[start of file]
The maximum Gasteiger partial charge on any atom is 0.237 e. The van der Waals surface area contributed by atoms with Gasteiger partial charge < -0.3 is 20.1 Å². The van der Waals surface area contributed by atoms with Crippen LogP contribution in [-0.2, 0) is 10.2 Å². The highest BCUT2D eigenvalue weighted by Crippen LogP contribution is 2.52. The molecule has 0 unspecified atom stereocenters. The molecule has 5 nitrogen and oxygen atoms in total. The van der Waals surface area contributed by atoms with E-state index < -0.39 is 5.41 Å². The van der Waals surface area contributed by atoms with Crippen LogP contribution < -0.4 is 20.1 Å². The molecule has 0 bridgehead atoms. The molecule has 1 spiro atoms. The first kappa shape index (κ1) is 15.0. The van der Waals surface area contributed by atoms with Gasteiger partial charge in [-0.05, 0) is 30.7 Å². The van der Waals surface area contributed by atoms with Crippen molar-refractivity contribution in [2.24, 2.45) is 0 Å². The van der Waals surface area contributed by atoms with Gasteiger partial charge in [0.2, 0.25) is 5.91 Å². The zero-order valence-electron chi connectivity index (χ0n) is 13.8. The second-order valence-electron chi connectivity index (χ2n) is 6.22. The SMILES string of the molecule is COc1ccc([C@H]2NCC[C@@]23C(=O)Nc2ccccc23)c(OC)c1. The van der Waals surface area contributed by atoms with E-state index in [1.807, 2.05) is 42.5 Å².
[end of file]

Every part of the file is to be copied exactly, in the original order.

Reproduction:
The maximum Gasteiger partial charge on any atom is 0.237 e. The van der Waals surface area contributed by atoms with Gasteiger partial charge < -0.3 is 20.1 Å². The van der Waals surface area contributed by atoms with Crippen LogP contribution in [-0.2, 0) is 10.2 Å². The highest BCUT2D eigenvalue weighted by Crippen LogP contribution is 2.52. The molecule has 0 unspecified atom stereocenters. The molecule has 5 nitrogen and oxygen atoms in total. The van der Waals surface area contributed by atoms with E-state index < -0.39 is 5.41 Å². The van der Waals surface area contributed by atoms with Crippen LogP contribution < -0.4 is 20.1 Å². The molecule has 0 bridgehead atoms. The molecule has 1 spiro atoms. The first kappa shape index (κ1) is 15.0. The van der Waals surface area contributed by atoms with Gasteiger partial charge in [-0.05, 0) is 30.7 Å². The van der Waals surface area contributed by atoms with Crippen molar-refractivity contribution in [2.24, 2.45) is 0 Å². The van der Waals surface area contributed by atoms with Gasteiger partial charge in [0.2, 0.25) is 5.91 Å². The zero-order valence-electron chi connectivity index (χ0n) is 13.8. The second-order valence-electron chi connectivity index (χ2n) is 6.22. The SMILES string of the molecule is COc1ccc([C@H]2NCC[C@@]23C(=O)Nc2ccccc23)c(OC)c1. The van der Waals surface area contributed by atoms with E-state index in [1.807, 2.05) is 42.5 Å².